I started down towards where the driveways merge and found myself sliding towards the ditch above the intersection. I was able to correct and slowed down to a crawl. I turned and followed the tree-lined driveway down towards the turn, a sharp downhill turn to the left.

As I crept down the steepening driveway, the car started to slide. While the car was still sliding slowly, I lightly touched the brake but nothing happened. As the car picked up speed, I was somewhat able to direct the car with the accelerator and guided the car down the driveway to the left. In front of the car were trees and a steep downward slope; if I could make the turn, there was a straight run-out.

I was able to get the car most of the way around the corner before I realized that I was not going to complete the turn. The car was sliding quickly; too quickly.

It became obvious that I was going to hit a certain large tree right off the edge of the driveway. I had been getting concerned that I was going to launch into space off the side of the driveway into the woods, so this almost seemed okay.

I knew the airbags were going to go off when I hit the tree. I didn’t want to get hit with my airbag.

I pushed myself back in my seat as the car hit the tree, pushing hard with my hands and feet. The car hit the tree at an angle off the driveway, though the car hit the tree square in the center of the front end. The hood crumpled up towards me and the airbags exploded.


Smoke filled the passenger compartment. I had felt the bag touch me, but lightly. I seemed okay. The smoke smelled nasty. I opened the door and got out.

As I got out, I noticed an abrasion on my left hand. My shins hurt.

I looked at the car. It was in bad shape. It looked as though it had been driven at a high rate of speed into a tree. It looked totaled.

I went around to the passenger side and pulled out my jump bag, AED, and oxygen, and put them on a snow bank. If the car was going to burst into flames, I wanted the important stuff out.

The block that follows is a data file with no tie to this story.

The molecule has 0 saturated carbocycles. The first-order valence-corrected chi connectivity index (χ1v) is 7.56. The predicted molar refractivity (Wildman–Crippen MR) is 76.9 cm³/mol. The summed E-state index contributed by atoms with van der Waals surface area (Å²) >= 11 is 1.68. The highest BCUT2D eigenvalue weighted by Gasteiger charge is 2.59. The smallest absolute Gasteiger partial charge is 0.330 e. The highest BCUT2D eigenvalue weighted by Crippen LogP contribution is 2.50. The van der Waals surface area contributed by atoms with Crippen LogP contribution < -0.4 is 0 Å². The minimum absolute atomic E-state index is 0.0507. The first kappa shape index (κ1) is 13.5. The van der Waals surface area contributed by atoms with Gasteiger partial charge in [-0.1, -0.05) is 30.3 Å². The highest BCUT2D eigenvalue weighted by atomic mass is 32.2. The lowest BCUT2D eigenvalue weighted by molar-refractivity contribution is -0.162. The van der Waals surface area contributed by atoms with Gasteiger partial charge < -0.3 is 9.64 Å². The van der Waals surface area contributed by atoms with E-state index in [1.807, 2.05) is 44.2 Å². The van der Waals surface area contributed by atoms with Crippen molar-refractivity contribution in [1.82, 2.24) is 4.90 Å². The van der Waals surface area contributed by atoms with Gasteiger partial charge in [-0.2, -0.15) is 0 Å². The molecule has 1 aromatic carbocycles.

Then I walked up the hill to the office. I was in a bit of a fog. I stopped in and said hello to Supertech; he was surprised to see me so soon and a bit shocked when I told him that I had totaled my car in the driveway. Then I went over to the house and told RabidKitten. She was also shocked.

Then I went back over to the office. I called dispatch and asked them to please make sure I was added to the responder list for the call that I had been responding to; I had not yet signed on the radio and needed to be added to the list for liability reasons. Then I asked them to tone my volunteer department for the car accident for possible hazmat (leaking fluids).

Then I headed back down to the car. The tones went out; as soon as they were done I radioed off on scene and gave an update (‘single car vs. tree, airbag deployment, no entrapment, occupant out of vehicle, no apparent injuries’).

After a few minutes, the chief and another firefighter showed up in Engine 1. The other accident was not as bad as it sounded on the radio so they had left Engine 2 and a few other firefighters on scene and come over. The firefighter with the chief helped me carry stuff from the car up to the office.

After a while, the chief suggested that I should get checked out medically. He called the town administrator; he agreed that I should go to the hospital. My back and neck were starting to hurt a bit so I agreed. The chief called for an ambulance. I went and sat in the engine.

A state police trooper showed up and did some paperwork. By this time, the deputy chief had shown up as well; he got the registration and insurance information out of the car and gave it to the trooper. The trooper came over and spoke to me briefly; he told me that there would not be a formal report since the accident had happened on private property.